I took this photo on Christmas day while standing in the doorway of my apartment. Rudy had just ventured out for his afternoon scratch-n-sniff session and, in spite of the biting cold (that haze is the humidity that escaped from the house when I opened the door), I stood there for a moment, admiring the sapphire tones and azure hues of our southern sky in December.
Reminds me of a mood ring that I had in junior high.
Compostionally, this is no great shot, I know. It would have been better if I'd walked down toward the lake, away from the telephone poles and power lines, but the idea of bundling up and getting out there was less than appealing. I settled for a cluttered shot and hurried my dog along, so I could shut the door and get warm again.
Then I realized that the winter solstice had come and gone without my even mentioning it. Not that it's a big deal, exactly, but it does mark the point when we begin to gradually gain light again.
And that's a good thing.
Toward the end of January, the sun will peak above the horizon for the first time in about sixty days and by spring it will be our constant companion again. But, for now, this is the light we see...in the afternoon...when it's not cloudy...or blowing snow...like today.
Wind from the E at 30 MPH (26 KT) gusting to 33 MPH (29 KT) Visibility 5 mile(s) Weather Blowing snow Precipitation last hour A trace Temperature -4.9 F (-20.5 C) Windchill -32 F (-36 C) Dew Point -8.9 F (-22.7 C) Relative Humidity 82%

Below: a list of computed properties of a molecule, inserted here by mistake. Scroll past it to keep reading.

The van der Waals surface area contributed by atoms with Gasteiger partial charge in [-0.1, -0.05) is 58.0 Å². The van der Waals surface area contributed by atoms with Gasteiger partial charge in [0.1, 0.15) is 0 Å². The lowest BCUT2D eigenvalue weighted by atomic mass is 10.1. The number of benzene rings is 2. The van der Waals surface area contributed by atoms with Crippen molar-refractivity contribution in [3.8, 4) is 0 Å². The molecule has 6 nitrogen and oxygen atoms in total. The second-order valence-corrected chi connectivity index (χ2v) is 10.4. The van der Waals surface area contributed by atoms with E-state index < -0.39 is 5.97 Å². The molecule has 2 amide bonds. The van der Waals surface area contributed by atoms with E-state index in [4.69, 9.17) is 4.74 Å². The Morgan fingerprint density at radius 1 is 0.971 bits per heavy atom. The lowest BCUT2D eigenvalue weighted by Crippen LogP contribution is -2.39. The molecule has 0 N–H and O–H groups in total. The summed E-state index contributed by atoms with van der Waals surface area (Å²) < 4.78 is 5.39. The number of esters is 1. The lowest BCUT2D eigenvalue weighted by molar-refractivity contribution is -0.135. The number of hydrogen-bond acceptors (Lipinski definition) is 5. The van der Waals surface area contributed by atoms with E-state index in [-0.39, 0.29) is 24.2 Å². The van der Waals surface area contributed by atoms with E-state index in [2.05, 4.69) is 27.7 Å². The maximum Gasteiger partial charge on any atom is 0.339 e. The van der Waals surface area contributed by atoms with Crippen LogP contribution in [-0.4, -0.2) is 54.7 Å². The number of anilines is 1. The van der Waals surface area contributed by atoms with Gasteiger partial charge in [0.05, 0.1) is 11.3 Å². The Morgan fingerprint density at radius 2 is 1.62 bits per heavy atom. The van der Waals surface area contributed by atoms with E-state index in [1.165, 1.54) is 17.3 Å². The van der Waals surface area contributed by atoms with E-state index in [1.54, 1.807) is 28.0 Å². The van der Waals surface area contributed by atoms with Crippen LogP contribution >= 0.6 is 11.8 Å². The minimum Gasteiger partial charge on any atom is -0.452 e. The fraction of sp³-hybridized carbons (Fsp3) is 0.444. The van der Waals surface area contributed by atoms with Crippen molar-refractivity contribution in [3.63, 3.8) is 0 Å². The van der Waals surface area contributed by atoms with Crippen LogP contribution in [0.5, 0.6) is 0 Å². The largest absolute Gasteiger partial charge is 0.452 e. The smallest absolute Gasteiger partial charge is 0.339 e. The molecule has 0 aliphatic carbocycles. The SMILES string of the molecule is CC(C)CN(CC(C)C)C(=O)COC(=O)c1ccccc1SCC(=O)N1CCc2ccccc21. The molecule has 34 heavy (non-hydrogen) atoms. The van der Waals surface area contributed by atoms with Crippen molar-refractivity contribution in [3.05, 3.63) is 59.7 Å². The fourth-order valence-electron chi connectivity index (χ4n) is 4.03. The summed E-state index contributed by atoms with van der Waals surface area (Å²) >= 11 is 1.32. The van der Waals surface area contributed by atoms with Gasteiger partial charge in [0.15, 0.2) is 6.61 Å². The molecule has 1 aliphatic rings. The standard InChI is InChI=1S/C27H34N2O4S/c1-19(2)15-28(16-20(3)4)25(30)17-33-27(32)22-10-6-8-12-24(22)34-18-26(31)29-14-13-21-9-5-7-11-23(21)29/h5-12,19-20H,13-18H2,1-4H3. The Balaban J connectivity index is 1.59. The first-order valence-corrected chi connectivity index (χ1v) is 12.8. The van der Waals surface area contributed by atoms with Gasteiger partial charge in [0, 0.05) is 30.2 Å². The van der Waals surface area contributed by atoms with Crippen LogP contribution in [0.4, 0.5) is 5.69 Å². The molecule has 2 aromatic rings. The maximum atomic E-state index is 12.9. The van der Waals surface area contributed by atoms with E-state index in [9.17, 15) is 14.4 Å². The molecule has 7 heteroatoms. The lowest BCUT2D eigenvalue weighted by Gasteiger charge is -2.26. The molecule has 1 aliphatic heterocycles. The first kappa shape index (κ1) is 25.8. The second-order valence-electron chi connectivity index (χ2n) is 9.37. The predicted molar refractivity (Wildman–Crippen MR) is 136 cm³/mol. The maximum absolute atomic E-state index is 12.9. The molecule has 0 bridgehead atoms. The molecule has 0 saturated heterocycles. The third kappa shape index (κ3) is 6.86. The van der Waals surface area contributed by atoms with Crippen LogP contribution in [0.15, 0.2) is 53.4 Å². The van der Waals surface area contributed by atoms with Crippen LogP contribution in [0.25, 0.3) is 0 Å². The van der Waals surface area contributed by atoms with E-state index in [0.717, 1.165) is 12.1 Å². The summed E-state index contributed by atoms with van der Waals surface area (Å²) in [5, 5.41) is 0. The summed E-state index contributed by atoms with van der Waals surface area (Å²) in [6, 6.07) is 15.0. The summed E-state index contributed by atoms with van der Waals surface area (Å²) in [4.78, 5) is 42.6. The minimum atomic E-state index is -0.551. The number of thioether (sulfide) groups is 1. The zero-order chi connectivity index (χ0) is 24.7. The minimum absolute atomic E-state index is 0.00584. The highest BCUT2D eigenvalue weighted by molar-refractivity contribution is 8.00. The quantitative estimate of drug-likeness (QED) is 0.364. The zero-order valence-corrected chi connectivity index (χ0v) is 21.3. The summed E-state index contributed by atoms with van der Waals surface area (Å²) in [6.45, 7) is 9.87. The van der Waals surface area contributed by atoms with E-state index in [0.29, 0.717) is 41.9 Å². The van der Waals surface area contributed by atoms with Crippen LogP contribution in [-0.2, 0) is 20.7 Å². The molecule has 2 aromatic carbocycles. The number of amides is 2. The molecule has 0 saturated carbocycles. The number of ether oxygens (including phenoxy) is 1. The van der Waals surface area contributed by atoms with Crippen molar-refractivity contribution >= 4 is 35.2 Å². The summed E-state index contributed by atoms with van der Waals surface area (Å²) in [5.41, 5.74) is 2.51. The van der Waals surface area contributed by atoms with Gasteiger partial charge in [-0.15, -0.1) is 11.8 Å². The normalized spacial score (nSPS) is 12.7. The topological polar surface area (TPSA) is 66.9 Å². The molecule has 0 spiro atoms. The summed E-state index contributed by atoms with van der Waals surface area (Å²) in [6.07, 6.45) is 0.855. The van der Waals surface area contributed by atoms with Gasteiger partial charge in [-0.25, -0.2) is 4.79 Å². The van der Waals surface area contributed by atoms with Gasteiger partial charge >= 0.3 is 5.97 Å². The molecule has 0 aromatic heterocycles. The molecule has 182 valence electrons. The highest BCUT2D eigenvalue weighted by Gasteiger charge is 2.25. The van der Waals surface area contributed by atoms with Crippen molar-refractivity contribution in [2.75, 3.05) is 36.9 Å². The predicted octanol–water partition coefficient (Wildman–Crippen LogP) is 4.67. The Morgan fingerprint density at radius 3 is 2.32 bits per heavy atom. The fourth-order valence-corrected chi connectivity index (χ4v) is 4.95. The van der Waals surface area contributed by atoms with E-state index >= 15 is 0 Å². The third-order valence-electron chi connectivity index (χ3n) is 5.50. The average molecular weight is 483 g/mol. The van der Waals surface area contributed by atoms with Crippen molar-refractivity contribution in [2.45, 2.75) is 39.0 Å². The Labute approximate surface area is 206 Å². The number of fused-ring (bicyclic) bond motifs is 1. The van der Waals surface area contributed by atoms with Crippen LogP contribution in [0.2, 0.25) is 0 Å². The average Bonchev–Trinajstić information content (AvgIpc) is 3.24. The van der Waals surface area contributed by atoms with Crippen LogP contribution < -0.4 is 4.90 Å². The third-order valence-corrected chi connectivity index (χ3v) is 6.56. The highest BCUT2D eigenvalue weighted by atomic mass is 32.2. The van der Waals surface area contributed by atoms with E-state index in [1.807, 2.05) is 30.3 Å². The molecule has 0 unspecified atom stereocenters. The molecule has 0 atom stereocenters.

Welcome to the Arctic! This space is dedicated to observations and experiences related to daily life in the Inupiat Eskimo village of Atqasuk. Questions and comments are invited. Thanks for visiting! Quyanaqpaq!
nuna:tundra, the land atikluk:snow shirt, parka cover
Interested in Inuit culture? Check out these films...
The Fast Runner is an excellent representation of ancient Inuit culture. The R-rating is for nudity, violence, and some language. Subtitles are utilized throughout. I do not recommend this film for children, but it's an extremely accurate portrayal of the culture. It was introduced to me by an Inupiat woman who raved about it. And I agree!
For a preview, click here.
The Snow Walker is another excellent representation of Inuit culture circa 1940's. This film is rated PG, I'm guessing for language. No subtitles that I remember. It starts a little slow, but gets much better. It will leave you with a deeper understanding and appreciation for the survival skills of this culture.
For a preview, click here.
Great For Kids!
Whale Snow by Debby Dahl Edwardson is a warm and culturally sensitive story centered on the Inupiat subsistence tradition of whaling. It is available in both English and Inupiaq translation. The illustrations, by Annie Patterson are exquisite and add to the quiet softness that the story inspires.
To order this title on Amazon.com, click here.
The Alaska Geographic series is an excellent informational resource. The edition entitled North Slope Now deals exclusively with this area and even features relatives of my students. Although it was published in 1989, it is still current enough to provide a general understanding of culture, lifestyle, and issues faced by this northern-most region.
To order this title from Alaska Geographic, click here.
More about Kaktovik Disaster of 2005 (from Dec post, "The Edge")